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    Gina Raimondo, a Rising Star in the Biden Administration, Faces a $100 Billion Test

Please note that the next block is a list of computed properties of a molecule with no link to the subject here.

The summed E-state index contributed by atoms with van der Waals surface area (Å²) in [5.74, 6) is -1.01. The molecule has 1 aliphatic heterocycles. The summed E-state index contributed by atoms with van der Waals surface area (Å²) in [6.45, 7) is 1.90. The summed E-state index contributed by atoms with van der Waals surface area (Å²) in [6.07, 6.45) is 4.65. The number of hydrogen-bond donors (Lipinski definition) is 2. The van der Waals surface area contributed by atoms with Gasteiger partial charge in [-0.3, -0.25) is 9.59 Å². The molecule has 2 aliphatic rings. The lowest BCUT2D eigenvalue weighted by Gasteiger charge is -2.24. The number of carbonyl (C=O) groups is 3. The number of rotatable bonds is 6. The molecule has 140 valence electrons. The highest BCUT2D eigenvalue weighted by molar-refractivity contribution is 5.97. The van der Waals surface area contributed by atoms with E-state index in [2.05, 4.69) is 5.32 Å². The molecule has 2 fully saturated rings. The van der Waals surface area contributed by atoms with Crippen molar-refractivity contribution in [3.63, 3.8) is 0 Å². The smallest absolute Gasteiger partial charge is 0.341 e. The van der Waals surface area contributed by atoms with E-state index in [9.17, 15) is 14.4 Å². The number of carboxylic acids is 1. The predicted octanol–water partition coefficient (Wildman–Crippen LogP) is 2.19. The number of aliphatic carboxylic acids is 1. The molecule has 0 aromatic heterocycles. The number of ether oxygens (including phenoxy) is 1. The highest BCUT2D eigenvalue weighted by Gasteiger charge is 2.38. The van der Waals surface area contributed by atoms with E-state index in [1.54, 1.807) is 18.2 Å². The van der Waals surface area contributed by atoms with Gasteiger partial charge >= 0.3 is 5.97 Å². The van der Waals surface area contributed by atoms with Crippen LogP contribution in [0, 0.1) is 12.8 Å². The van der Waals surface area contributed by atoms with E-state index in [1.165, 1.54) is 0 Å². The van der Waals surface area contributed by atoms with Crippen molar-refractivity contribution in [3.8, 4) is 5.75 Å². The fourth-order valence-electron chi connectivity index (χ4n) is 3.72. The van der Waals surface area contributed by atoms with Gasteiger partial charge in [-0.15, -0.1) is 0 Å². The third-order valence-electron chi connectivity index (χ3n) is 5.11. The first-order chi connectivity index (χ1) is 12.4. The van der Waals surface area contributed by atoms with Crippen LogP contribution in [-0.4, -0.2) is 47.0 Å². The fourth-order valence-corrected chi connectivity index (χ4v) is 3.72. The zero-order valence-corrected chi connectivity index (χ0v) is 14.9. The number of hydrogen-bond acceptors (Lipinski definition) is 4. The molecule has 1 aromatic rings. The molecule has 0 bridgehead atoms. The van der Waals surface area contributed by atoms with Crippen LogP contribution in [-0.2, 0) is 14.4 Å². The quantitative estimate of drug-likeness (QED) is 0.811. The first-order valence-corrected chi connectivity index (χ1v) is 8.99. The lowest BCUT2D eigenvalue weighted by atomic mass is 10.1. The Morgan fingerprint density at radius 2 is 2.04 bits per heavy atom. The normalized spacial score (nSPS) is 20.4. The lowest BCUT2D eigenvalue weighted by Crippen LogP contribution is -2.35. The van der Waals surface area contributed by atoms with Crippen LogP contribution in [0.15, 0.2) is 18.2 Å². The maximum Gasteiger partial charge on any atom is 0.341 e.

WEST LAFAYETTE, Ind. — Gina Raimondo, the commerce secretary, was meeting with students at Purdue University in September when she spotted a familiar face. Ms. Raimondo beamed as she greeted the chief executive of SkyWater Technology, a chip company that had announced plans to build a $1.8 billion manufacturing facility next to the Purdue campus.“We’re super excited about the Indiana announcement,” she said. “Call me if you need anything.”These days, Ms. Raimondo, a former Rhode Island governor, is the most important phone call in Washington that many chief executives can make. As the United States embarks on its biggest foray into industrial policy since World War II, Ms. Raimondo has the responsibility of doling out a stunning amount of money to states, research institutions and companies like SkyWater.She is also at the epicenter of a growing Cold War with China as the Biden administration uses her agency’s expansive powers to try to make America’s semiconductor industry more competitive. At the same time, the administration is choking off Beijing’s access to advanced chips and other technology critical to China’s military and economic ambitions.China has responded angrily, with its leader, Xi Jinping, criticizing what he called “politicizing and weaponizing economic and trade ties” during a meeting with President Biden this month, according to the official Chinese summary of his comments.The Commerce Department, under Ms. Raimondo’s leadership, is now poised to begin distributing nearly $100 billion — roughly 10 times the department’s annual budget — to build up the U.S. chip industry and expand broadband access throughout the country.How Ms. Raimondo handles that task will have big implications for the United States economy going forward. Many view the effort as the best — and only — bet for the United States to position itself in industries of the future, like artificial intelligence and supercomputing, and ensure that the country has a secure supply of the chips necessary for national security.But the risks are similarly huge. Critics of the Biden administration’s plans have noted that the federal government may not be the best judge of which technologies to back. They have warned that if the administration gets it wrong, the United States may surrender its leadership in key technologies for good.“The essence of industrial policy is you’re gambling,” said William Reinsch, a trade expert at the Center for Strategic and International Studies, a think tank. “She’s going to be in a tough spot because there probably will be failures or disappointments along the way,” he said.The outcome could also have ramifications for Ms. Raimondo’s political ambitions. In less than two years in Washington, Ms. Raimondo, 51, has emerged as one of President Biden’s most trusted cabinet officials. Company executives describe her as a skillful and charismatic politician who is both engaged and accessible in an administration often known for its skepticism of big business.Ms. Raimondo’s work has earned her praise from Republicans and Democrats, along with labor unions and corporations. Her supporters say she could ascend to another cabinet position, run for the Senate or perhaps mount a presidential bid.Inflation F.A.Q.Card 1 of 5What is inflation? More